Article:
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BFI Flipside # 24: The Black Panther,
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This review is from: The Black Panther (BFI Flipside) (DVD + Blu-ray)  (DVD)
The Black Panther was Donald Neilson, who became infamous for his execution of a series of crimes throughout the Midlands in the mid-70s. Though he was finally apprehended by the police in December 1975, this film was released in 1977, just 18 months after his arrest and just a few months after his trial, so the crimes were still very fresh in the publics' conscious. And that was both the making, and the downfall of the film.
Neilson is played by Donald Sumpter (more familiar to contemporary audiences for his role as Maester Luwin in Game of Thrones), who carries the film for the first 70 minutes, until the police finally make their overdue appearance. The centerpiece of the film, after Neilson carries out a few bungled robberies, one of which ends up with him killing those he was attempting to steal from, is when he plots to take a wealthy heiress hostage for a ransom. The film goes into none of the sensationalist areas that many similar true-life crime films have done, and for 'The Black Panther', this actually works very well. In real life, the police and press made a number of catastrophic errors, which are toned down somewhat here, though producer Ian Merrick didn't exactly shy away from such details. It does make a refreshing change to watch a film relay a story exactly as it happened (though even today some details are contentious), though it obviously wouldn't work for every crime film, it does work for this one. Unsurprisingly, as the film was released so soon after the actually crime, there was a press-led revolt against releasing it in cinemas. Though it was eventually put on limited release in a few major cities, and there was a VHS release many, many years ago, this is the first serious release of 'The Black Panther' since 1977, and is certainly one of the more deserving entries into the BFI's Flipside collection.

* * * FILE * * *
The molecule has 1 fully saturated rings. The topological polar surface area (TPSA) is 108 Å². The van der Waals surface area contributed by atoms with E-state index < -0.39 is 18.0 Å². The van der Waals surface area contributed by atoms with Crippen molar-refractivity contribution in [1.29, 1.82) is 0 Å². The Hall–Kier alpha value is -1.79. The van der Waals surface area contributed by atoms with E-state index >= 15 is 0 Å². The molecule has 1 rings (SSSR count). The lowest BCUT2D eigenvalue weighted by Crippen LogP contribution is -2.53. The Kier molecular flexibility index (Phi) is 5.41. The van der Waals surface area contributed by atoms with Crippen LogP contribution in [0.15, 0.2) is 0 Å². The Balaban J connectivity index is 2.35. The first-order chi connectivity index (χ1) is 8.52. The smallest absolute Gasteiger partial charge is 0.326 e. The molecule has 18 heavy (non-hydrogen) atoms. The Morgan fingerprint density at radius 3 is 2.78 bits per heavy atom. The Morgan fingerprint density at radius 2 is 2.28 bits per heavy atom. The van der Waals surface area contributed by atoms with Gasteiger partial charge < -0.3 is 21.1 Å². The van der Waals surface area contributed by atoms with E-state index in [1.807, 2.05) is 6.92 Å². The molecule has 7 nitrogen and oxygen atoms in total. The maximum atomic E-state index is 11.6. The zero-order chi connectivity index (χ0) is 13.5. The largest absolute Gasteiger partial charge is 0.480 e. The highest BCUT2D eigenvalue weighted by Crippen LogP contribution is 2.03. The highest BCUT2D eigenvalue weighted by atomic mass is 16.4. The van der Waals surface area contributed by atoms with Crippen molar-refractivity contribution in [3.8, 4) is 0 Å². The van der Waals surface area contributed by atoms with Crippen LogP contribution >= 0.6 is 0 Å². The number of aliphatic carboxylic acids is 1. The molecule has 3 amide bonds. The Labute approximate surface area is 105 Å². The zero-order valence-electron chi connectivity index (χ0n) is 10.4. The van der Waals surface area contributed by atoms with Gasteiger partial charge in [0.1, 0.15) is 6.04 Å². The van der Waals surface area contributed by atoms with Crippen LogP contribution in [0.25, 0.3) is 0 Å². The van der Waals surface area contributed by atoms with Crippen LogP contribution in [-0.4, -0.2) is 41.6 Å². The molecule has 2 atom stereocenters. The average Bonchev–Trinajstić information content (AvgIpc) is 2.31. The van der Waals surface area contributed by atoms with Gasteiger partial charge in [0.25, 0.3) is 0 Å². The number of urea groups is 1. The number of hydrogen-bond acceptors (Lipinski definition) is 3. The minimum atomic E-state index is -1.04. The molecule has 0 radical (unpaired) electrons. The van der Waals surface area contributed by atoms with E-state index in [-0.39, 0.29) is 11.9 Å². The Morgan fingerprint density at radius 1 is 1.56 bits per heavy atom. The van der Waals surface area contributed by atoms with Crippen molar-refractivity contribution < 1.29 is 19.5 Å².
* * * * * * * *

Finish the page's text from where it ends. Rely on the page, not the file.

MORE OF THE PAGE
The Blu-ray (and DVD which mirrors the content of the Blu-ray) has a transfer taken directly from the original 35mm film elements, so though the film has a murky feel to it, this is intended by the filmmaker, and is generally a very pleasing transfer, with very few signs of damage, and a generally crisp image throughout. There's a mono English soundtrack, and also an alternative French language soundtrack with English subtitles. As for extras, the main piece here is the 1979 28-minute film by Bob Bentley, 'Recluse'. This is a more fictionalised account of a murderer than 'The Black Panther', and is set on a rural farm rather than the main film's urban sprawl. Still, it's an excellent companion piece, and well worth a look. There's also an 8-minute piece of location footage shot by the director of 'Recluse' when he was scouting locations for the film. Finally, there's an excellent 34-page booklet inside with lots of detail about both films, and details well the context surrounding 'The Black Panther's' release.
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Initial post: 7 Jun 2012 17:30:23 BDT
I concur... excellent review.
Posted on 10 Dec 2014 11:57:52 GMT
N. Pemberton says:
Brilliant review, sums up the film perfectly, such a shame about it's original release in 1977, it deserves to become a cult classic. Nice to see Donald Sumpter so young, giving a grimly realistic performance of such a warped & controlling individual. I'd wanted to see this since I was a 14 year old schoolboy in London, I remember the poster being displayed nearby. Thanks again for your review.
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